The wavy lines that appear above a hot grill or an asphalt road in the middle of the summer are caused by a phenomenon called refraction. Refraction is the bending of light waves, and it occurs when light passes between substances with different refractive indices — in this case, cool air and hot air. Because hot air is less dense than cool air, light speeds up when it reaches a hot surface and then curves back upwards, causing the viewer to see an image of the sky and the surface to appear wavy in the heat. This phenomenon is responsible for desert mirages, as refraction and reflection look very similar to the human eye, and the refracted image of the sky from very hot sand can look like the reflection of the sky in a pool of water.
The reason that things look wavy in the heat, instead of appearing as a stable image of the sky, is that the air temperature is not stable. Hot air naturally rises, so as air comes off the hot surface, it rises for a bit before rapidly cooling and sinking to be heated again. This constant mixing of hot and cool air produces vibration, which translates into refracted images looking wavy. A road that looks wavy in the heat can be dangerous, as it may appear that water or oil has been spilled on the road, so it is important to drive cautiously when it is hot enough for so-called "highway mirages" to appear. The sand in a desert is also prone to mirage, which thirsty travelers can notoriously interpret as an oasis.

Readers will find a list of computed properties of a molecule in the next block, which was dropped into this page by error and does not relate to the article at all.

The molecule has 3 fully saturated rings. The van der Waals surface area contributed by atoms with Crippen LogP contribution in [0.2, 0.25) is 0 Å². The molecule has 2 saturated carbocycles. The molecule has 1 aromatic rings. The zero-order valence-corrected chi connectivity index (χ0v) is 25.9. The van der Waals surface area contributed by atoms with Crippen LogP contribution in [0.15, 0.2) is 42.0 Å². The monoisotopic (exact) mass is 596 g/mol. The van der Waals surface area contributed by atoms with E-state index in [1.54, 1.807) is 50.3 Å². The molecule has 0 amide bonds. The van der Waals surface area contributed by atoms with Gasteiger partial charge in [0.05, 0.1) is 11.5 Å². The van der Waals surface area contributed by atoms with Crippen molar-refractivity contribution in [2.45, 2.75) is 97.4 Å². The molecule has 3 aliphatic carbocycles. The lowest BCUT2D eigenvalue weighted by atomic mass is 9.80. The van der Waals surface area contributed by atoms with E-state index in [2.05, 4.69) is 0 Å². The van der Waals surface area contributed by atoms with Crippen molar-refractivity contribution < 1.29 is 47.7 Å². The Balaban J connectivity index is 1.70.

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When things look wavy in the heat, the phenomenon is known as an inferior mirage, because the image seen is inferior to, or lower than, the real object, in this case the sky. A superior mirage is also possible, in which an image appears above the real object. For this type of mirage to occur, the hot air must be higher in the atmosphere than the cool air. An example of a superior mirage is the sunlight that is sometimes seen above the horizon when the sun itself is below the horizon.